1984 Trek 520; 1990s Peugeot (Canadian-made) rigid mountain bike; 2007 Bike Friday NWT; misc others
    Posts
    8,422
    Mentioned
    15 Post(s)
    Tagged
    0 Thread(s)
    There actually are lilacs on my street, but you can't hear any larks, as far as I know.

  13. #13
    Long Distance Cyclist Machka's Avatar
    Join Date
    Jan 2003
    Location
    I ride where the thylacine roamed!
    My Bikes
    Lots
    Posts
    38,082
    Mentioned
    25 Post(s)
    Tagged
    0 Thread(s)
    Our street is sandwiched between a highway and the esplanade. It's fairly quiet, and we can reach cycleways in just about any direction. The closest is about 50 metres away.

    We are on top of a hill, so no matter where we go for a ride, there's a climb at the end.

  14. #14
    Sophomoric Member Roody's Avatar
    Join Date
    Jan 2005
    Location
    Dancing in Lansing
    Posts
    20,395
    Mentioned
    5 Post(s)
    Tagged
    0 Thread(s)
    Machka, did you ever think about just starting new threads? When you continually bump these old threads, I feel burdened by the weight of the past. New wine in old skins, and all that....


    "Think Outside the Cage"

  15. #15
    In the right lane gerv's Avatar
    Join Date
    Dec 2005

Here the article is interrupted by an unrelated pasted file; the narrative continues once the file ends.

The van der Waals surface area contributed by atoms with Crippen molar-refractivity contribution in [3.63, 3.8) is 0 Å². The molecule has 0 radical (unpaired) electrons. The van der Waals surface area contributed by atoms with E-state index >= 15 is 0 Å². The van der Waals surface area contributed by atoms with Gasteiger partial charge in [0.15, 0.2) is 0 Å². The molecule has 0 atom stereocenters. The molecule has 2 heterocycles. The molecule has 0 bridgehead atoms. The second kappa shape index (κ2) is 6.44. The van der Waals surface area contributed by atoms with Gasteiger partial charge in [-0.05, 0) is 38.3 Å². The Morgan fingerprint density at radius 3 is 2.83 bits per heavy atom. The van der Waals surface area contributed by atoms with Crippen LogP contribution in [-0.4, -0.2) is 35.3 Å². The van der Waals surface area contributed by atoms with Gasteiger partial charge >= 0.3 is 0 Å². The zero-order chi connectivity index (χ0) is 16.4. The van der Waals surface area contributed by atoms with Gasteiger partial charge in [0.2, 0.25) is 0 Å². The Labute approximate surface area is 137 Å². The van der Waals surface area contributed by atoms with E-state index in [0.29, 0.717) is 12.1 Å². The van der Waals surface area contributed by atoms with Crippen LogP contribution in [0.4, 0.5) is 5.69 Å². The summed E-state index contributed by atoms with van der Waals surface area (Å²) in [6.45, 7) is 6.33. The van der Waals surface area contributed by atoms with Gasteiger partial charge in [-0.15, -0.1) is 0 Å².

Location
    Des Moines
    My Bikes
    1974 Huffy 3 speed
    Posts
    9,058
    Mentioned
    2 Post(s)
    Tagged
    0 Thread(s)
    Quote Originally Posted by Roody View Post
    Machka, did you ever think about just starting new threads? When you continually bump these old threads, I feel burdened by the weight of the past. New wine in old skins, and all that....
    It feels like a time machine. I was so much older then. I'm younger than that now...

  16. #16
    Sophomoric Member Roody's Avatar
    Join Date
    Jan 2005
    Location
    Dancing in Lansing
    Posts
    20,395
    Mentioned
    5 Post(s)
    Tagged
    0 Thread(s)
    Quote Originally Posted by gerv View Post
    It feels like a time machine. I was so much older then. I'm younger than that now...
    I know I live on a different street now, Mr. Dylan.


    "Think Outside the Cage"